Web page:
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Asia to reach peak coal by mid-2020s

A third of coal plants being planned globally will never get built, according to clean energy researcher

In China, coal consumption will peak in 2026, though at a level a fifth higher than today.


PEAK coal is in sight in Asia - the region long seen as the main demand centre for the commodity - as solar and wind power will become so cheap that they will undercut coal plants by the mid-2020s, declared Bloomberg New Energy Finance (BNEF).

In China, coal consumption will peak in 2026, though at a level a fifth higher than today.

In India, new construction of coal plants will start to slow after a significant expansion of over 40 gigawatts of new coal plants in the next five years, said the clean energy research unit of Bloomberg in its latest annual energy outlook.

For both countries, solar energy will become cheaper than electricity from new coal plants in the next three to four years, said Ashish Sethia, BNEF Asia-Pacific lead analyst for power and gas.

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Globally, coal-fired power generation will also peak in 2026.

Only a third, or 35 per cent, of new coal power plants being planned will ever get built as wind and solar energy become cheaper than even existing coal plants in some countries by 2030, BNEF warned.

This means some 369 gigawatts of projects could be cancelled. It will also result in global demand for thermal coal in 2040 being 15 per cent lower than it was last year.

"Basically what that is showing us is that clean energy is now breaking the link between economic growth and emissions," Mr Sethia told The Business Times in a phone interview.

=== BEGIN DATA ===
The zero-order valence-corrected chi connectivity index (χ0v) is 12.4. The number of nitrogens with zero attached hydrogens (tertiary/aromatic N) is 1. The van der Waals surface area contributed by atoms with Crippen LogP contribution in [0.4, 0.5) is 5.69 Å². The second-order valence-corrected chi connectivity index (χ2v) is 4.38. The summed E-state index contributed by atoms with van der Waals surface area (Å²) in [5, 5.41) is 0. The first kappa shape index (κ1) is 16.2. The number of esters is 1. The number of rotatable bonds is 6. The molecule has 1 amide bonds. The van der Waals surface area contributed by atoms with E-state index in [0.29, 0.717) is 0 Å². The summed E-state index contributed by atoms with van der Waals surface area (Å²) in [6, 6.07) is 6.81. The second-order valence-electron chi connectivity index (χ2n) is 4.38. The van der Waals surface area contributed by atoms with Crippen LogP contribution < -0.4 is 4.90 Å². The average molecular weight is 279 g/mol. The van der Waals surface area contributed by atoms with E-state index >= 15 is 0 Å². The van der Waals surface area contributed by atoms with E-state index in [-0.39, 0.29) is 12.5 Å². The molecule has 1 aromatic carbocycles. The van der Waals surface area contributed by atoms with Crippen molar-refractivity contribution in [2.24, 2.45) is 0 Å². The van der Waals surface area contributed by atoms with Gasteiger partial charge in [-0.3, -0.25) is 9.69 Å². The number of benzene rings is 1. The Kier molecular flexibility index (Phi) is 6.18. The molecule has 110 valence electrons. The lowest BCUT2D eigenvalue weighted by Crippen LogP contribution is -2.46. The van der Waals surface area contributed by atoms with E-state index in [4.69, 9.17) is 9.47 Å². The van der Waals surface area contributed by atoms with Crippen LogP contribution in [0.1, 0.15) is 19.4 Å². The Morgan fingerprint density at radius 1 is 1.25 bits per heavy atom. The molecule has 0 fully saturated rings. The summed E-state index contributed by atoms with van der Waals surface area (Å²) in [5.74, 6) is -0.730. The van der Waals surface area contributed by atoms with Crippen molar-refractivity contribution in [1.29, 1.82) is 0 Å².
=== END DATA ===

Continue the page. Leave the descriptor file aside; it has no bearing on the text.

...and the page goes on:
"Traditionally the view has been that to grow a developing country you'll have to keep growing the emissions. But clean energy is getting systematically cheaper and so it's now looking possible for developing countries to choose an alternative pathway and do clean development."

In Asia-Pacific, coal-fired power generation will reach a high in 2028 as more coal plants will be retired than added. But coal will remain the main fuel for the region's power supply, responsible for 34 per cent of its electricity in 2040, said BNEF.

Despite the decline in coal, appetite for energy will remain voracious in Asia-Pacific, with China and India alone requiring US$4 trillion in investments.

China is expected to account for 28 per cent and India, 11 per cent, of the US$10.2 trillion that will be invested in new power generation capacity worldwide till 2040, according to BNEF estimates.

Some US$7.4 trillion, or 72 per cent, will go to renewables, with solar taking US$2.8 trillion and wind US$3.3 trillion.

Asia-Pacific will receive investments of about US$4.8 trillion. A third of this will go to solar, just under a third to wind, 18 per cent to nuclear and 10 per cent to coal and gas, said BNEF.

Renewable energy will account for 61 per cent of the world's installed power generation capacity by 2040 - a notch higher than the firm's estimate of 56 per cent last year.

Residential solar systems will become a force to reckon with in the future. BNEF expects rooftop photovoltaic systems to account for as much as 24 per cent of electricity generation in Australia, 20 per cent in Brazil, 15 per cent in Germany, 12 per cent in Japan and 5 per cent in US and India.

Despite the bullish projections on renewable energy which will help the world's power sector emissions to reach a peak in 2026, BNEF said the rate of decline in emissions is still not enough to prevent climate change. "A further US$5.3 trillion investment in 3.9 terawatts of zero-carbon capacity will be needed to place the power sector on a two-degree Celsius trajectory," it said.

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